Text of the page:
The first of these is the inherent nature of the Internet; at once the world's largest storehouse of information and its largest community. Even in the early days of the 'net, it became clear that in the online world, everyone - no matter how seemingly insignificant- has a voice. Anyone with the right tools and the right knowledge could promote themselves, including an independent developer. Unfortunately, the infrastructure necessary for the widespread distribution of an independent game hadn't quite caught up at this point.
That's where Steam comes in. Created by Valve (everyone's favorite development studio), Steam was digital rights management software that worked. It was a completely virtual, entirely digital storefront, designed to allow users to purchase titles which could be downloaded at their convenient. In just a few years, Valve caused a colossal upset in the supply chain. Digital distribution was now a thing.
Of course, Valve shouldn't be given sole credit here. The concept of digital distribution went hand-in-hand with the development of better networking infrastructure; the proliferation of networks capable of supporting digital games libraries. Further, these elements arguably had a relatively minor role in causing independent development to catch on.
By far the greatest contributing factor - perhaps the sole reason - for the indie boom is social media. These days, everybody's connected in a way that the Internet on its own was simply unable to provide. Everybody has a face and a voice. The global village has become even more personalized; the social network has become one of the primary means by which we communicate.
One impact of this is that consumers expect it to also be the primary means by which businesses and brands connect with them. They demand a humanized, personal approach. Coupled with what seems to be man's inherent tendency to demonize large corporations, it's no wonder independent developers have gained more ground than many larger studios. It's easier to put a human face to them; easier to see them on our level.
Of even greater import, however, is the fact that social media arguably led to the birth of crowd-funding: the primary mechanism by which many independent games are now developed. Instead of having to pitch their cases to publishing firms, investors, or shareholders, developers now go straight to the community with their concepts and ideas. They ask gamers directly what they want, and the gamers answer. Their customers are their shareholders. Social networks and blogs are their marketing division.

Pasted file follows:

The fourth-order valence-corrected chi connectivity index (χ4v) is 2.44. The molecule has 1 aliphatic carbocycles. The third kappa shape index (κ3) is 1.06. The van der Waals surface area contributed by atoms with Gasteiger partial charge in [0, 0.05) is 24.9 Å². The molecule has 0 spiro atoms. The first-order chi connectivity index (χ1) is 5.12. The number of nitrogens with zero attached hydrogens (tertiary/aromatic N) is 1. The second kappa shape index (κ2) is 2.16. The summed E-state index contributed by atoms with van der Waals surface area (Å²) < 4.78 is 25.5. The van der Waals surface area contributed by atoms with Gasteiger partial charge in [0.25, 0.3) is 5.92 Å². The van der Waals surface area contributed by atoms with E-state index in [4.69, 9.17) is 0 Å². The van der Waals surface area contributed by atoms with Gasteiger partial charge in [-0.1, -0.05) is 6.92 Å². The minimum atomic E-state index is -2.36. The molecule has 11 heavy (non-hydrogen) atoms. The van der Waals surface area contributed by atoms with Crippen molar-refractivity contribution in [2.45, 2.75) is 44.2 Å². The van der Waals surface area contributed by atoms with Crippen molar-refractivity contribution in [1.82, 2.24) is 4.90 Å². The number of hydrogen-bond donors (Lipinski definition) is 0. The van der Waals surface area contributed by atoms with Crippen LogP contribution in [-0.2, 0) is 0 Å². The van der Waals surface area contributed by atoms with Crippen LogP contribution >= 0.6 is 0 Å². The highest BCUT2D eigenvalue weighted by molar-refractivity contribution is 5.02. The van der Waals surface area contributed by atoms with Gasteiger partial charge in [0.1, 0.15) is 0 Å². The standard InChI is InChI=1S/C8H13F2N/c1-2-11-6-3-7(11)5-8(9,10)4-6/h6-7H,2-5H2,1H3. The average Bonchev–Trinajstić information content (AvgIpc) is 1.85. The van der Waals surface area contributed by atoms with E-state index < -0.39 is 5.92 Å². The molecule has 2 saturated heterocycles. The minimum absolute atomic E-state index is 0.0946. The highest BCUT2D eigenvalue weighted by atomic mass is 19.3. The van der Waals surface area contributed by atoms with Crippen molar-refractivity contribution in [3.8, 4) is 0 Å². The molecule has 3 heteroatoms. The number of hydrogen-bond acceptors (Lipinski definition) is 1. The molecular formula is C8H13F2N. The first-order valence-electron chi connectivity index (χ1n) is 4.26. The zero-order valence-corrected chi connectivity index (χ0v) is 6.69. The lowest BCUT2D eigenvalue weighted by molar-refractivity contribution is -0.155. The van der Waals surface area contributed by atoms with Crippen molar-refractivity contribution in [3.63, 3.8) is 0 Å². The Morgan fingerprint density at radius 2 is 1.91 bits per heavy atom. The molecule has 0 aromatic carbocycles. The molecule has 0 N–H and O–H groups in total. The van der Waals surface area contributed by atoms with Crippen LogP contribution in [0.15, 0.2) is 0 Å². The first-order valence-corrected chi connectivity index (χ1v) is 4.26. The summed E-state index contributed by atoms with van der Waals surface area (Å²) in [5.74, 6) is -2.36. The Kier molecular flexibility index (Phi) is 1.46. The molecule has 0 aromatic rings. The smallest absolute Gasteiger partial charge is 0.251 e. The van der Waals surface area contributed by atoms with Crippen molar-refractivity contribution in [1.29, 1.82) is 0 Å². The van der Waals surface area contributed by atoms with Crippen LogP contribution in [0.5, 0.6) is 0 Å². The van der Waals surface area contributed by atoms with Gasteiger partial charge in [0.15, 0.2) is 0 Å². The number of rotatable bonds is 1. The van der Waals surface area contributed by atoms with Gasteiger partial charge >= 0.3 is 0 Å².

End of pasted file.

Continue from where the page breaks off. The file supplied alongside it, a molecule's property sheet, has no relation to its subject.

The publisher isn't even relevant.
There are a few more elements worth noting before we wrap things up. The first is creative control. Historically, many of the largest development studios lagged behind when it came to updating how they operated. They didn't really establish a dialogue with their fans in any meaningful way, and it showed. Even in the case of those that did, the fans didn't really have much say in how the project was made.
With independent development, gamers can actually feel as though they have power. They can exert some level of control, some degree of influence on the creative process that goes into making a game. Many larger studios have begun to clue into this, as well - but that's a topic for another day.
Though indie developers hardly have the sole claim to 'nostalgia...'
Further, a number of independent games carry with them a certain degree of nostalgie. They hearken back to a simpler time in gaming, with eight-bit graphics and stylish chiptunes. They favor grueling difficulty over hand-holding tutorials, sprite art over billions-pixel landscapes, and stark simplicity over pointless complexity. In many ways, they recapture what many feel to be the golden age of games.
Have another photo of a sunrise. Y'know...for inspiration.
There are many reasons that independent developers are fast becoming the new celebrities of the games industry. Frustration with the lack of contact, originality, and foresight running rampant through AAA development causes the open communication, uniqueness, and freedom which defines many independent studios to look more and more attractive. The lower price point of indie games further sets them apart from their mainstream peers, while the nostalgia element of many indie titles draws fans in even greater numbers.
All of this is enabled by new communication methods and new distribution methods, both of which empower the consumer over the corporation.
As I've said, the mainstream has started to take notice. Indie gaming is big business, and many larger studios are beginning to see why. This immense popularity may well change the face of gaming as we know it, as more and more developers step forward to flex their creative muscles. We'll still have to sift through offal in search of gems...but at least they'll be more plentiful.
In any case, I've rambled on enough. We'll talk more tomorrow, folks. For now, have yourselves a fantastic day.